MADRID (Reuters) - Spain gave the green light to merger talks between Bankia (BKIA.MC) and Banco Mare Nostrum (BMN) on Wednesday as it seeks to claw back public money used to rescue the banks in 2012.
Both banks said they would look at the merger proposal by Spain’s FROB bailout fund, while a source familiar with the situation said their boards would approve the tie-up in May and shareholders would be expected to ratify it in July.
Spanish banks have already undergone huge consolidation since the country’s financial crisis, with just 14 left from 55 in 2008. Bankia and BMN were given a 24-billion-euro ($25.5 billion) bailout after losses on property loans.
The state owns about 66 percent of Bankia, the fourth largest Spanish bank and 65 percent of smaller lender BMN and plans to privatize them both before December 2019.
A privatization of the banks, which together hold 230 billion euros ($244 billion) of assets, would mark one of the final steps in cleaning up Spain’s banking sector, which was hit when a property bubble burst forcing the government to combine several failing lenders to form Bankia and BMN.
The FROB’s go-ahead for the merger comes after a study to find the best exit from the banks after it attempted to sell BMN but only had interest from one bidder.
“The reorganization of these entities, through the merger of Bankia and BMN, is the best strategy to fulfill our mandate of optimizing the recovery of public funds before a future disinvestment process,” it said.
The report recommended it sell its stake in the newly merged bank in chunks before the end of 2019, taking advantage of favorable market conditions, it added.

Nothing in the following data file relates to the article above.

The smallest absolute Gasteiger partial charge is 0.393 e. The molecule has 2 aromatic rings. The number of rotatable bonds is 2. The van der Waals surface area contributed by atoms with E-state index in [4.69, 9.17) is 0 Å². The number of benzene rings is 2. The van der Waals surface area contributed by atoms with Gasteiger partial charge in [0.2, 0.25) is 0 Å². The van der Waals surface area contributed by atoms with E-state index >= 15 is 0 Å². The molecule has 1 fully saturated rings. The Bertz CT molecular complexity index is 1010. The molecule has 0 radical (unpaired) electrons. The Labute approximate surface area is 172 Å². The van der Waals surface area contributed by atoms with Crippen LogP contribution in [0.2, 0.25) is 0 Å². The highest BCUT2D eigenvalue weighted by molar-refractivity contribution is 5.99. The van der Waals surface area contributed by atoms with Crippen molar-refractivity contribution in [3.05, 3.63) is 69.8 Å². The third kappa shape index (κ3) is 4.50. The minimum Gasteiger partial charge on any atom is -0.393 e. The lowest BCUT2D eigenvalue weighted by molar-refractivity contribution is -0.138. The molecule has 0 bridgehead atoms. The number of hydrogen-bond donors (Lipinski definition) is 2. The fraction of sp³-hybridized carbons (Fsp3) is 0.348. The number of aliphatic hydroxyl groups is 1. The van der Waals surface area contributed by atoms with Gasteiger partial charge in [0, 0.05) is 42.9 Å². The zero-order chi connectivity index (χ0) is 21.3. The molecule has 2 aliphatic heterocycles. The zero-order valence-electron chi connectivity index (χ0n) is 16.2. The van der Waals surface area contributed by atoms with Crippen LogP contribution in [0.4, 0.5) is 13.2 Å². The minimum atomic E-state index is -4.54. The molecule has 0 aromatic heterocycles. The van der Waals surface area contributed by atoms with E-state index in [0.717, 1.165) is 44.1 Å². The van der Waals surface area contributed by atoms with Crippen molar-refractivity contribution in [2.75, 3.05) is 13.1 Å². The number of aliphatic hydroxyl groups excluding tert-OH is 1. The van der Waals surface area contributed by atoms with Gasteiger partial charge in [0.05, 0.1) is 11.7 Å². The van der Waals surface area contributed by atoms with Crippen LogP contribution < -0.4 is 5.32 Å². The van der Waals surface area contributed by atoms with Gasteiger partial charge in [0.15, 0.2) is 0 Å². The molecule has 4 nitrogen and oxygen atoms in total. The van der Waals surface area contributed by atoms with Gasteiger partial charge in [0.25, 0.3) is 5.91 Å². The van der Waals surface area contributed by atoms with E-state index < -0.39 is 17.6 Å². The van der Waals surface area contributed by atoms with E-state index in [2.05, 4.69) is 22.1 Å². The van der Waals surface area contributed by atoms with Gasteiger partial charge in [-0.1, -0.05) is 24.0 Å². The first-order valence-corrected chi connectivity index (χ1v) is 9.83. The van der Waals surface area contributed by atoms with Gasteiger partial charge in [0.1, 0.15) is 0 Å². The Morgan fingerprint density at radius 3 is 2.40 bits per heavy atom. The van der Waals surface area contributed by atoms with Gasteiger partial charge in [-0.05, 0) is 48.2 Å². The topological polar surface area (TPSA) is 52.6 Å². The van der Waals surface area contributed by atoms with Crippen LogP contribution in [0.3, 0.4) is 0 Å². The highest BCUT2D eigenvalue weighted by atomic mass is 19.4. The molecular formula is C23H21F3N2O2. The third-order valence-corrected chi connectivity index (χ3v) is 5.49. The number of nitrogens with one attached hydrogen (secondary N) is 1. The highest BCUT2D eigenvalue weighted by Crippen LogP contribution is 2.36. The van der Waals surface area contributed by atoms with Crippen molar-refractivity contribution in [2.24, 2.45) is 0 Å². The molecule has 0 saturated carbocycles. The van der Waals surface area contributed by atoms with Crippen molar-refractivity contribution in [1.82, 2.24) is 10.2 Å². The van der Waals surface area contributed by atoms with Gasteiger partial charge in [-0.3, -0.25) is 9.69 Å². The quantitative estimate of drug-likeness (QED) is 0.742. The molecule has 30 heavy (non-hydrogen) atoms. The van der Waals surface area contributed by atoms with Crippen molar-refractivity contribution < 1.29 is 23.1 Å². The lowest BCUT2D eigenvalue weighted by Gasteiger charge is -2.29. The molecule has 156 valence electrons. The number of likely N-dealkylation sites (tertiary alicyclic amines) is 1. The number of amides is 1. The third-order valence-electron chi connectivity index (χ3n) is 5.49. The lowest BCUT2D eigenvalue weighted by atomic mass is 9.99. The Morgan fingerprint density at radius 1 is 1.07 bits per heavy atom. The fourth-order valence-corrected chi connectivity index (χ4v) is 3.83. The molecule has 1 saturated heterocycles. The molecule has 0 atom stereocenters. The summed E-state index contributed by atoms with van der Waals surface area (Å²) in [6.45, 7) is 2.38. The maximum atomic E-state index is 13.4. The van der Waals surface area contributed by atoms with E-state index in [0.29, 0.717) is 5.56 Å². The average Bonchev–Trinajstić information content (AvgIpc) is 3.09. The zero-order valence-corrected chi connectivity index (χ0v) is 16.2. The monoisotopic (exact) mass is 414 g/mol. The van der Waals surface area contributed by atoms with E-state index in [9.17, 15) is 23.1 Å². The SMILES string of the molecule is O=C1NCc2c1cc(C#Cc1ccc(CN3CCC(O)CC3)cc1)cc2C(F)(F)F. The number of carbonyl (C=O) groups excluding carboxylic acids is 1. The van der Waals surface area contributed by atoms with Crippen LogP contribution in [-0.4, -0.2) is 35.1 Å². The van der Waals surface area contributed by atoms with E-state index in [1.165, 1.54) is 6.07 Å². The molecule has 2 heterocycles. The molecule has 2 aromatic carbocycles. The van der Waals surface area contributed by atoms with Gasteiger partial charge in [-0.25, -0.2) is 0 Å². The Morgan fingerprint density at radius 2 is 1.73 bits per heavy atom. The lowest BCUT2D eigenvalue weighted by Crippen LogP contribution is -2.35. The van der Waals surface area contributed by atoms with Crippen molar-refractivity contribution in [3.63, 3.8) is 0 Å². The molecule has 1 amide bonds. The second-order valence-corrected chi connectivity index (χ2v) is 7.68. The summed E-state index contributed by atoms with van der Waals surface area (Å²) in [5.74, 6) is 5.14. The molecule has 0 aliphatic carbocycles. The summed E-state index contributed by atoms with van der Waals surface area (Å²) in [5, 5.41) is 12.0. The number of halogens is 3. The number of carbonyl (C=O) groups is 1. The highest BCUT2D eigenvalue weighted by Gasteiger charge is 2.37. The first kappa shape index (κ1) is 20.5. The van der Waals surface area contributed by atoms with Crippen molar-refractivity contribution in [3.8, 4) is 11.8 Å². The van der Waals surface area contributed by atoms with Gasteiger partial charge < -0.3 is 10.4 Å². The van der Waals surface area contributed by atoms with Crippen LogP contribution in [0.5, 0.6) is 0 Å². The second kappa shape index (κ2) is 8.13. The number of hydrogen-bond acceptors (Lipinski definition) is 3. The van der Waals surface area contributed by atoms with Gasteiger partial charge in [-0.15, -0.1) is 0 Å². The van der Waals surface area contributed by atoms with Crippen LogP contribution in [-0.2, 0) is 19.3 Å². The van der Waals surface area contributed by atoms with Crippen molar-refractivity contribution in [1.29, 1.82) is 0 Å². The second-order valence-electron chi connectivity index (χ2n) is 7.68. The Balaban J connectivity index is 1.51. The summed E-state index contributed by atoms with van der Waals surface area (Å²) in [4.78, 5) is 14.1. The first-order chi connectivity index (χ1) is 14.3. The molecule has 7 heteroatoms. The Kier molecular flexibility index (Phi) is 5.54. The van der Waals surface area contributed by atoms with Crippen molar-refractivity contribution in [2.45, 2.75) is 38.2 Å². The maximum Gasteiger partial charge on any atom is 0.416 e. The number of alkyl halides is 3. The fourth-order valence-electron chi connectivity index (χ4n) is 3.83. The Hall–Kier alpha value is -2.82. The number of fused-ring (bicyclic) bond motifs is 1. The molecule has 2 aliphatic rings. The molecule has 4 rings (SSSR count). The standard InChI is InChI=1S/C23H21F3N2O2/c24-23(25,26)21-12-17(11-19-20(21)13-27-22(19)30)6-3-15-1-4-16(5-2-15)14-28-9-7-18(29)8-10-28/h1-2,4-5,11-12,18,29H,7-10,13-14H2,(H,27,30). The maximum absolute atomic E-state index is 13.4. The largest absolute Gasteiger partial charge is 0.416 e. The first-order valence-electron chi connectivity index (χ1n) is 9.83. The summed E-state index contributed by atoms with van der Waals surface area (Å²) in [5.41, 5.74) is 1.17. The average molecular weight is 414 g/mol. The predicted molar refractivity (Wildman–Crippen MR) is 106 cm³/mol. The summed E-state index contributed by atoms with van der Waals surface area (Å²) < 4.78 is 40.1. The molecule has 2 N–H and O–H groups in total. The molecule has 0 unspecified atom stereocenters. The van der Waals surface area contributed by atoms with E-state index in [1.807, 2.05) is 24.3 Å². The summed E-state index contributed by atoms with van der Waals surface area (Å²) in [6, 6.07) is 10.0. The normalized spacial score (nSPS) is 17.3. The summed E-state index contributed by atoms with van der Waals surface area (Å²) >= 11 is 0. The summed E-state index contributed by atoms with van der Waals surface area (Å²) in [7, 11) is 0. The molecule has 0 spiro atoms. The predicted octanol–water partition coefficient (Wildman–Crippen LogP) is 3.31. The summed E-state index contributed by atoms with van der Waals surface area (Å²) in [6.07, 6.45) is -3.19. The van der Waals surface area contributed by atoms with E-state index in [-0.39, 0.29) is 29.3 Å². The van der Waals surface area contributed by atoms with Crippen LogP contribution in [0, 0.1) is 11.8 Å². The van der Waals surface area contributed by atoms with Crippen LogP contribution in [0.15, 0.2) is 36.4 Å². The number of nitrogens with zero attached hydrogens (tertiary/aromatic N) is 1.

Shares in Bankia rose 3.6 percent by 1000 GMT to the top of Spain's blue-chip IBEX index .IBEX. They have risen 41 percent over the past six months, against a 25 percent rise on the European STOXX banking index. .SX7P
The study by consultancy AFI, estimated that the merger would bring Spanish coffers 401 million euros more than the individual sale of each bank, from greater synergies and cost savings, the FROB said in a statement.
Possible synergies total 616 million euros, according to a document seen by Reuters showing the results of the study, which valued the state’s 65 percent stake in BMN at 690 million euros.
Analysts said the merger made sense because each bank had a different geographic footprint, although the combined lender would need to cut staff and branches as banks in Spain struggle with ultra low interest rates and competition for lending.
Bankia, which lost more than 19 billion euros in 2012 due to its real estate holdings, has bounced back strongly since its bailout and now has one of the highest profitability ratios and strongest capital positions among Spanish banks, while BMN’s profitability ratio is one of the lowest.
($1 = 0.9414 euros)
Additional reporting by Jose Elias Rodriguez and Paul Day; Writing by Angus Berwick; Editing by Alexander Smith